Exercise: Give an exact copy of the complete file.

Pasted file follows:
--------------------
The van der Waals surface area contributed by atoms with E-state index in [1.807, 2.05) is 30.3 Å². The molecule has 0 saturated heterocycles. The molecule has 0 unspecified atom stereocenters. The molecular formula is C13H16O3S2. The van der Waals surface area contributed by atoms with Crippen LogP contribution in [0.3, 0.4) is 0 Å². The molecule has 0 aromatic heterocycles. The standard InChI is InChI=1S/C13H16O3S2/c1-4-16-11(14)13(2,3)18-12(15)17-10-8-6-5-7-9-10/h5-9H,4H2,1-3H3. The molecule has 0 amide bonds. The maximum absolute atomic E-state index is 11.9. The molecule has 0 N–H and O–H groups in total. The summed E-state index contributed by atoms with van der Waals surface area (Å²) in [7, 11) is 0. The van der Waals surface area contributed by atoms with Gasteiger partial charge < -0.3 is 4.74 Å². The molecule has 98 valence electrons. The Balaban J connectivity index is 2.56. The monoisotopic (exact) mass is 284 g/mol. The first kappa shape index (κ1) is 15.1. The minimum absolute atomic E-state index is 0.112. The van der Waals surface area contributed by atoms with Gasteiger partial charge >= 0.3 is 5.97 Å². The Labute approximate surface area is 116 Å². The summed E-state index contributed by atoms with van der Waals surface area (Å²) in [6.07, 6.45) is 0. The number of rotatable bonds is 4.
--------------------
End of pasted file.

The van der Waals surface area contributed by atoms with E-state index in [1.807, 2.05) is 30.3 Å². The molecule has 0 saturated heterocycles. The molecule has 0 unspecified atom stereocenters. The molecular formula is C13H16O3S2. The van der Waals surface area contributed by atoms with Crippen LogP contribution in [0.3, 0.4) is 0 Å². The molecule has 0 aromatic heterocycles. The standard InChI is InChI=1S/C13H16O3S2/c1-4-16-11(14)13(2,3)18-12(15)17-10-8-6-5-7-9-10/h5-9H,4H2,1-3H3. The molecule has 0 amide bonds. The maximum absolute atomic E-state index is 11.9. The molecule has 0 N–H and O–H groups in total. The summed E-state index contributed by atoms with van der Waals surface area (Å²) in [7, 11) is 0. The van der Waals surface area contributed by atoms with Gasteiger partial charge < -0.3 is 4.74 Å². The molecule has 98 valence electrons. The Balaban J connectivity index is 2.56. The monoisotopic (exact) mass is 284 g/mol. The first kappa shape index (κ1) is 15.1. The minimum absolute atomic E-state index is 0.112. The van der Waals surface area contributed by atoms with Gasteiger partial charge >= 0.3 is 5.97 Å². The Labute approximate surface area is 116 Å². The summed E-state index contributed by atoms with van der Waals surface area (Å²) in [6.07, 6.45) is 0. The number of rotatable bonds is 4.